For over a decade, Carla has been busily raising awareness of the plight of sea turtles in her home island Barbados. As Director of Public Awareness and Education with the Barbados Sea Turtle Project (BSTP), Carla’s relentless passion for the environment and marine life, in particular, have helped to drive a movement in Barbados encouraging citizens and visitors to be more cognizant of the more vulnerable species who share our lands and seas. The young, but very experienced environmentalist strongly believes that it is only through education and awareness that the Caribbean can reap success in its conservation efforts.
Carla’s wealth of knowledge is fueled by both her extensive academic background and her practical experience in the field. She possesses a Master of Philosophy in Biology from the University of the West Indies (UWI), which has allowed her to extensively research Barbados’ complex ecosystem.
Carla’s natural charisma, the wealth of knowledge and love for her reptilian friends, have had a profound impact on Barbados’ tourism. It is truly unique how her passion has positively influenced even those who were previously unfamiliar with her cause. International volunteers sign up each year to participate in the BSTP’s programmes including beach patrols during nesting season and turtle rescues. There are also many other tourists who participate in varying watersports and marine activities who catch a glimpse of Carla’s work and are immediately intrigued. While she highly appreciates the enthusiasm shown by tourists in their interaction with turtles, she emphasises that the role of sea turtles in Barbados is invaluable. “The value of sea turtles to Barbados; you cannot put a dollar amount on it,” she shared. “Turtles give Barbados the edge perhaps over competing countries, where there is also pretty sand, wonderful culture and good music. There is also sunshine all year-round, but they don’t have the opportunity to come down and see hatchlings going into the sea on a beach, they don’t have the opportunity to see our turtles,” Carla added.
The Hawksbill turtles and their unique nesting patterns make up a significant aspect of the high interest in Barbados’ eco-tourism offerings. However, as fascinating as it may be for visitors to see these large turtles in their natural habitat, there are several precautions that Carla encourages visitors to keep in mind. This is especially so since the early phase of the sea turtles’ nesting season coincides with Crop Over, Barbados’ major cultural festival which transforms the island, and beaches by extension, into a hive of non-stop excitement.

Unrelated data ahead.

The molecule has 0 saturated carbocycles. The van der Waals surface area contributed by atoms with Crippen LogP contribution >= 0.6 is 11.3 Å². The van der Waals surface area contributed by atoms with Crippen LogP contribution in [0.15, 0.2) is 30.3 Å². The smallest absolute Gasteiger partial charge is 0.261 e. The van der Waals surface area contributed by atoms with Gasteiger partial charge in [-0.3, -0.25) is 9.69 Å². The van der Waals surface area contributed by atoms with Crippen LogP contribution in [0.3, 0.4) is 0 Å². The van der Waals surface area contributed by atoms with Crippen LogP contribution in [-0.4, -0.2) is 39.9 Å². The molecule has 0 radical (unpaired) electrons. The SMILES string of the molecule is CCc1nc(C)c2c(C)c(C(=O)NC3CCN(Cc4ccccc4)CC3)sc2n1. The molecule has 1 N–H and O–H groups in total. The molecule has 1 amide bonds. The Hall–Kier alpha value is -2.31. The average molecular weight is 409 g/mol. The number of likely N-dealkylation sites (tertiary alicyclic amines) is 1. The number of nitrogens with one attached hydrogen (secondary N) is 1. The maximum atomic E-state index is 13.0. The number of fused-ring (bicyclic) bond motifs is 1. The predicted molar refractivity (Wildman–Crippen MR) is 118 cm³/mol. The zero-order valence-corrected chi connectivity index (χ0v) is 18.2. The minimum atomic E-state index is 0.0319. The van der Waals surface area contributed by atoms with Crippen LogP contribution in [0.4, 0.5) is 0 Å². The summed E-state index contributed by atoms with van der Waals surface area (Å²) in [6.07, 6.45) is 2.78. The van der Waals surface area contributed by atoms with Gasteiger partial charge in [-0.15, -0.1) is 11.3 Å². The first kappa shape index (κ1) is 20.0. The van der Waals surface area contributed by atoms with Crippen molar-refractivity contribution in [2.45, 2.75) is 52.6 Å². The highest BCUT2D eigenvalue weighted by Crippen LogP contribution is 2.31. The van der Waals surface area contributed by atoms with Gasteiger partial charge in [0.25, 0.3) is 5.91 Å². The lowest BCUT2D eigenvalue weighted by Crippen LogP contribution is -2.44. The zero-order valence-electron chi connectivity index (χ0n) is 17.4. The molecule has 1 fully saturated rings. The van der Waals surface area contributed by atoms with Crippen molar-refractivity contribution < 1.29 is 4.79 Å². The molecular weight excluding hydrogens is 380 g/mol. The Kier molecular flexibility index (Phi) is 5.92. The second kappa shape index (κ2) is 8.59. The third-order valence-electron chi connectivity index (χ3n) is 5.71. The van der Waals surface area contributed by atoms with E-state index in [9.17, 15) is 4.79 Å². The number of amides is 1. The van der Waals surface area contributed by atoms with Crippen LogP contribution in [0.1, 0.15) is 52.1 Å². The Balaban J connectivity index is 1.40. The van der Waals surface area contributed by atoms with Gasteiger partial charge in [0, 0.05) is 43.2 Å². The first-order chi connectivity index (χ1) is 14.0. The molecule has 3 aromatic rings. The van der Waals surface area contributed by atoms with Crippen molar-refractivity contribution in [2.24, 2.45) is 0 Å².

This commitment to her mission was nationally highlighted in 2018 after she made an impassioned plea via social media to halt an event that was slated to be held at Drill Hall beach in St. Michael. While it is very common to host events on the island’s many beaches, the particular event would have had a deadly and devastating impact on the eggs which are laid about 50 centimetres below the sand’s surface. Carla emotionally explained to the public that while she is in full support of parties and such activities, the weight of tents, the erection of stages, in addition to the constant pedestrian traffic on the shore would undoubtedly be at the cost of the lives of hundreds of young turtles. Carla’s plea was not only heartfelt, but also accurate, and many members of the public rallied behind her. The event was restaged, and this was considered a major win for the activist. If not for Carla’s efforts, the loss to the marine habitat would have been unimaginable. As she said, “every nest is important.”